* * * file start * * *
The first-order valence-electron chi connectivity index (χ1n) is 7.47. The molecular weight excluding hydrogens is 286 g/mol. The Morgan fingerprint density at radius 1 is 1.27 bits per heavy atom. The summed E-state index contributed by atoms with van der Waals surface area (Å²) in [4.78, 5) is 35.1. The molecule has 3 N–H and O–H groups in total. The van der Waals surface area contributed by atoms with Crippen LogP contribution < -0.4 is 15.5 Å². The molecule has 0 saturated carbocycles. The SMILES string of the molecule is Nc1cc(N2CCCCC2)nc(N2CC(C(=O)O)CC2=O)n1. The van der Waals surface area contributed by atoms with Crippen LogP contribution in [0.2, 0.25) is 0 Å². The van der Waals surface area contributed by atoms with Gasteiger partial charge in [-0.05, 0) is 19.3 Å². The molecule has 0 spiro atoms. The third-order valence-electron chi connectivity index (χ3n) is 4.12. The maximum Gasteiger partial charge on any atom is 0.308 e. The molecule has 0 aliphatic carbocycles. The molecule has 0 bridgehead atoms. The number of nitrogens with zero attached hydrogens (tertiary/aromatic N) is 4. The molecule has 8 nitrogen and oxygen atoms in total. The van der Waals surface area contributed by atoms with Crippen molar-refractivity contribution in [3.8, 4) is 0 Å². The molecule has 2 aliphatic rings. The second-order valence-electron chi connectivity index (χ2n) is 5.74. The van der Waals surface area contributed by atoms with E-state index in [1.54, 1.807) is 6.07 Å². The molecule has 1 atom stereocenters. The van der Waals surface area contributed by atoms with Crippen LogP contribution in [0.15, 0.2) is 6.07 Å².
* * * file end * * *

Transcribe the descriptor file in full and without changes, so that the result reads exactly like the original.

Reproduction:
The first-order valence-electron chi connectivity index (χ1n) is 7.47. The molecular weight excluding hydrogens is 286 g/mol. The Morgan fingerprint density at radius 1 is 1.27 bits per heavy atom. The summed E-state index contributed by atoms with van der Waals surface area (Å²) in [4.78, 5) is 35.1. The molecule has 3 N–H and O–H groups in total. The van der Waals surface area contributed by atoms with Crippen LogP contribution < -0.4 is 15.5 Å². The molecule has 0 saturated carbocycles. The SMILES string of the molecule is Nc1cc(N2CCCCC2)nc(N2CC(C(=O)O)CC2=O)n1. The van der Waals surface area contributed by atoms with Crippen LogP contribution in [0.2, 0.25) is 0 Å². The van der Waals surface area contributed by atoms with Gasteiger partial charge in [-0.05, 0) is 19.3 Å². The molecule has 0 spiro atoms. The third-order valence-electron chi connectivity index (χ3n) is 4.12. The maximum Gasteiger partial charge on any atom is 0.308 e. The molecule has 0 aliphatic carbocycles. The molecule has 0 bridgehead atoms. The number of nitrogens with zero attached hydrogens (tertiary/aromatic N) is 4. The molecule has 8 nitrogen and oxygen atoms in total. The van der Waals surface area contributed by atoms with Crippen molar-refractivity contribution in [3.8, 4) is 0 Å². The molecule has 2 aliphatic rings. The second-order valence-electron chi connectivity index (χ2n) is 5.74. The van der Waals surface area contributed by atoms with E-state index in [1.54, 1.807) is 6.07 Å². The molecule has 1 atom stereocenters. The van der Waals surface area contributed by atoms with Crippen LogP contribution in [0.15, 0.2) is 6.07 Å².